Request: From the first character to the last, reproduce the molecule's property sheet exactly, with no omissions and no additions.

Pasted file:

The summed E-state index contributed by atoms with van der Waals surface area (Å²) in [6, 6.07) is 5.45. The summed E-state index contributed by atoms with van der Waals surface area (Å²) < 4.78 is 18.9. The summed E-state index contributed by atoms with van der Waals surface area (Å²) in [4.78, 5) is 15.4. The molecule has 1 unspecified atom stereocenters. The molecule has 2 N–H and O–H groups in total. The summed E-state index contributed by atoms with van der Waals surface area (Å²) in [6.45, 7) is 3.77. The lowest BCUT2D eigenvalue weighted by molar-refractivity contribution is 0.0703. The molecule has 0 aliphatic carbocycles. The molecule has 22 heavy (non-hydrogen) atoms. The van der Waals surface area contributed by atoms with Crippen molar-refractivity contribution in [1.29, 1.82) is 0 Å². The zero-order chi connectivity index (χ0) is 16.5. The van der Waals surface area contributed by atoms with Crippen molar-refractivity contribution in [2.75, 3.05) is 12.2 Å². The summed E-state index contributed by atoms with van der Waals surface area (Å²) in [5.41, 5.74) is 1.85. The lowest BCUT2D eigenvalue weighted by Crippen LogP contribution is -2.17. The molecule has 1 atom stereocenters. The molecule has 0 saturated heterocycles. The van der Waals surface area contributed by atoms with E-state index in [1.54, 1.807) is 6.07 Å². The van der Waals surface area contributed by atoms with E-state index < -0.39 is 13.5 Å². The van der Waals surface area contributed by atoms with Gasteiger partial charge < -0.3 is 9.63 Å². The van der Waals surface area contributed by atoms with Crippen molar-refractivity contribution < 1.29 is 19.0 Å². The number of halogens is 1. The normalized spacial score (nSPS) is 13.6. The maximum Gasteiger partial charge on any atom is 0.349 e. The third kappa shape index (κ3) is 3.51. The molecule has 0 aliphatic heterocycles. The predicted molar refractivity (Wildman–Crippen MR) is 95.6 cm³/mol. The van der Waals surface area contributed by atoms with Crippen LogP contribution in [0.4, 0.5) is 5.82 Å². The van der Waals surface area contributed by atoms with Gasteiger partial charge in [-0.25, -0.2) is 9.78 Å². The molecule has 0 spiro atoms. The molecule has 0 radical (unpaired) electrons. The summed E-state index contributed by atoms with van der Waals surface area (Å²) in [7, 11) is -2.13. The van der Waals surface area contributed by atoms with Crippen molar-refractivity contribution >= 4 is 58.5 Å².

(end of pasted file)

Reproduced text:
The summed E-state index contributed by atoms with van der Waals surface area (Å²) in [6, 6.07) is 5.45. The summed E-state index contributed by atoms with van der Waals surface area (Å²) < 4.78 is 18.9. The summed E-state index contributed by atoms with van der Waals surface area (Å²) in [4.78, 5) is 15.4. The molecule has 1 unspecified atom stereocenters. The molecule has 2 N–H and O–H groups in total. The summed E-state index contributed by atoms with van der Waals surface area (Å²) in [6.45, 7) is 3.77. The lowest BCUT2D eigenvalue weighted by molar-refractivity contribution is 0.0703. The molecule has 0 aliphatic carbocycles. The molecule has 22 heavy (non-hydrogen) atoms. The van der Waals surface area contributed by atoms with Crippen molar-refractivity contribution in [1.29, 1.82) is 0 Å². The zero-order chi connectivity index (χ0) is 16.5. The van der Waals surface area contributed by atoms with Crippen molar-refractivity contribution in [2.75, 3.05) is 12.2 Å². The summed E-state index contributed by atoms with van der Waals surface area (Å²) in [5.41, 5.74) is 1.85. The lowest BCUT2D eigenvalue weighted by Crippen LogP contribution is -2.17. The molecule has 1 atom stereocenters. The molecule has 0 saturated heterocycles. The van der Waals surface area contributed by atoms with E-state index in [1.54, 1.807) is 6.07 Å². The van der Waals surface area contributed by atoms with E-state index < -0.39 is 13.5 Å². The van der Waals surface area contributed by atoms with Gasteiger partial charge < -0.3 is 9.63 Å². The van der Waals surface area contributed by atoms with Crippen molar-refractivity contribution < 1.29 is 19.0 Å². The number of halogens is 1. The normalized spacial score (nSPS) is 13.6. The maximum Gasteiger partial charge on any atom is 0.349 e. The third kappa shape index (κ3) is 3.51. The molecule has 0 aliphatic heterocycles. The predicted molar refractivity (Wildman–Crippen MR) is 95.6 cm³/mol. The van der Waals surface area contributed by atoms with Crippen LogP contribution in [0.4, 0.5) is 5.82 Å². The van der Waals surface area contributed by atoms with Gasteiger partial charge in [-0.25, -0.2) is 9.78 Å². The molecule has 0 spiro atoms. The molecule has 0 radical (unpaired) electrons. The summed E-state index contributed by atoms with van der Waals surface area (Å²) in [7, 11) is -2.13. The van der Waals surface area contributed by atoms with Crippen molar-refractivity contribution >= 4 is 58.5 Å².